What I Did in Kyoto

Current Kyoto Student Ambassadors

Will Gutzman [Bio] [Email]

I loved having Japanese class while I was there. The grammar and vocab we learned in the classroom was so helpful in navigating the country. Oftentimes I would end up using a new grammar structure that very same day when I went home to my host family. In fact, all the courses I took folded in with the rest of my study abroad experience nicely. I gained context for the places I visited in the country. However, work did not usually render me too busy to explore on my own.

Joy Yuzuriha [Bio] [Email]

My Japanese language skills vastly improved during my time in Kyoto. Hearing and using the language in my homestay and everyday life made me feel more comfortable with speaking Japanese. Also, I had the opportunity to take a Japanese religion class, which is a subject that I am genuinely interested in. The class was made even more enriching by the numerous field trips we took to various temples, shrines, and festivals, giving us first-hand experience with subjects we learned about in the classroom.

Past Kyoto Student Ambassadors

Renee Cai (Physics) - Autumn 2017-18

I had always known before coming to college that I wanted to study abroad — the chance to live in a different country and to completely immerse yourself in a foreign culture and language was one I knew I could not pass up. The only question was where. I discovered in my first two years at Stanford that most classes on  art, literature, philosophy, and history focus primarily on Western culture, leaving little room for exposure to non-Western thinking. Kyoto was the perfect place for me to explore an entire culture that was neglected for most of my K-12 education.

Justin Cajanding (Comparative Literature and Japanese) - Spring 2017-18

In studying abroad in Kyoto I found that it was easier to establish a more personal grasp on Japan, its culture, and its people that laid out of the scope of academic courses taken studying Japan on the home campus. With this grasp, breaking down monolithic assumptions about Japan and learning how to engage with different perspectives and viewpoints on the world especially with professors, guests, and people in their own unique fields and interests had a significant impact on me and my studies.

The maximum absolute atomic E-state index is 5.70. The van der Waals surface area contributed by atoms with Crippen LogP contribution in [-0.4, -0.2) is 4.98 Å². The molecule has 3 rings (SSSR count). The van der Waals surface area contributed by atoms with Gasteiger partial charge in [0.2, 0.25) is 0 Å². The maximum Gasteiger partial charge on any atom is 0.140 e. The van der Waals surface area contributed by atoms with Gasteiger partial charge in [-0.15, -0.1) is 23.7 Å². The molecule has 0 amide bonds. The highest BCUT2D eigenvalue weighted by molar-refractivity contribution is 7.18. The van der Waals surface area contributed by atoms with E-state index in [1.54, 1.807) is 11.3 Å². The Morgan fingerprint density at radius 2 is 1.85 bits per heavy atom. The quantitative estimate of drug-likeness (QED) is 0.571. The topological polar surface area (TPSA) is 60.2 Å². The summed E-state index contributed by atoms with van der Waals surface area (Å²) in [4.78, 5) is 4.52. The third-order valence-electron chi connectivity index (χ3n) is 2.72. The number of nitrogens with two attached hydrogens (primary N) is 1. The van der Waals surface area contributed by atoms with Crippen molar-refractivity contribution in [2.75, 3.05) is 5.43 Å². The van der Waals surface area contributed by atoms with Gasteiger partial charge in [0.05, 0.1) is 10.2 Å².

Annie Shi (Product Design) - Spring 2016-17

I had no idea how liberating it was to not live at school and have the ability to go anywhere without a car (public transportation in Japan is honestly the most amazing thing in the world). It was also a great opportunity to explore classes not necessarily in your major and learn about Japanese culture in the literal heart of Japanese culture (aka Kyoto).

Zane Zook (Mechanical Engineering) - Spring 2015-16

After realizing how little I knew about this half of my heritage, I tried to learn as much as I could. Coming to Stanford gave me the opportunity to learn Japanese, to join Japan-related student groups and to target my personal holy grail, the BOSP Kyoto program. 

Megan Shinbashi (Biology) - Spring 2015-16

I had always been interested in studying abroad in Japan to reconnect with my cultural roots and practice my Japanese abilities. I am also particularly fond of sightseeing, Japanese history, and Japanese food, so when the chance to study abroad in Kyoto came about, I jumped at the opportunity! 

Danny Do (Biology) - Spring 2014-15

As a premed student, I had little room to explore classes outside of the required core. In Kyoto, I was able to take a class on traditional music of East Asia and another on Japanese popular culture.

Santos Hernandez (Product Design) - Spring 2014-15

I wanted to study abroad and somewhere different and Japan has a culture completely different to western countries due to its history. The program was a great fit for me because of the amazing cultural experience as well as developing my language skills.